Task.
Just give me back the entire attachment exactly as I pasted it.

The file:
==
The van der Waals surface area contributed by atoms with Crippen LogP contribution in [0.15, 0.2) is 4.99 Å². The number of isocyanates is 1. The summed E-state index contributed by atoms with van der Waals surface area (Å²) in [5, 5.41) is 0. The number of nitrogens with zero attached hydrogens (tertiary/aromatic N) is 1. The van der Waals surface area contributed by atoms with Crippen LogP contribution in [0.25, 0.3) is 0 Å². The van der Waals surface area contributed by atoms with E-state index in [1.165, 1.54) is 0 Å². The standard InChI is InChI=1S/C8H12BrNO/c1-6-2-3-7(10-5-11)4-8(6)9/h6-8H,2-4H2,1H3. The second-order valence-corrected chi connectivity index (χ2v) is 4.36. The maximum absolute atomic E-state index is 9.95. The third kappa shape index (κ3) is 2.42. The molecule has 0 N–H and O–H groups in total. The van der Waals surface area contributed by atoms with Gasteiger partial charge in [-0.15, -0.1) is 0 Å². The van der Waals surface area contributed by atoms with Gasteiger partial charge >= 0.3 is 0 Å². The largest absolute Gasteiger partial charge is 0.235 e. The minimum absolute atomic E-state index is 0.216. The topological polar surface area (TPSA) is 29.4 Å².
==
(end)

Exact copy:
The van der Waals surface area contributed by atoms with Crippen LogP contribution in [0.15, 0.2) is 4.99 Å². The number of isocyanates is 1. The summed E-state index contributed by atoms with van der Waals surface area (Å²) in [5, 5.41) is 0. The number of nitrogens with zero attached hydrogens (tertiary/aromatic N) is 1. The van der Waals surface area contributed by atoms with Crippen LogP contribution in [0.25, 0.3) is 0 Å². The van der Waals surface area contributed by atoms with E-state index in [1.165, 1.54) is 0 Å². The standard InChI is InChI=1S/C8H12BrNO/c1-6-2-3-7(10-5-11)4-8(6)9/h6-8H,2-4H2,1H3. The second-order valence-corrected chi connectivity index (χ2v) is 4.36. The maximum absolute atomic E-state index is 9.95. The third kappa shape index (κ3) is 2.42. The molecule has 0 N–H and O–H groups in total. The van der Waals surface area contributed by atoms with Gasteiger partial charge in [-0.15, -0.1) is 0 Å². The van der Waals surface area contributed by atoms with Gasteiger partial charge >= 0.3 is 0 Å². The largest absolute Gasteiger partial charge is 0.235 e. The minimum absolute atomic E-state index is 0.216. The topological polar surface area (TPSA) is 29.4 Å².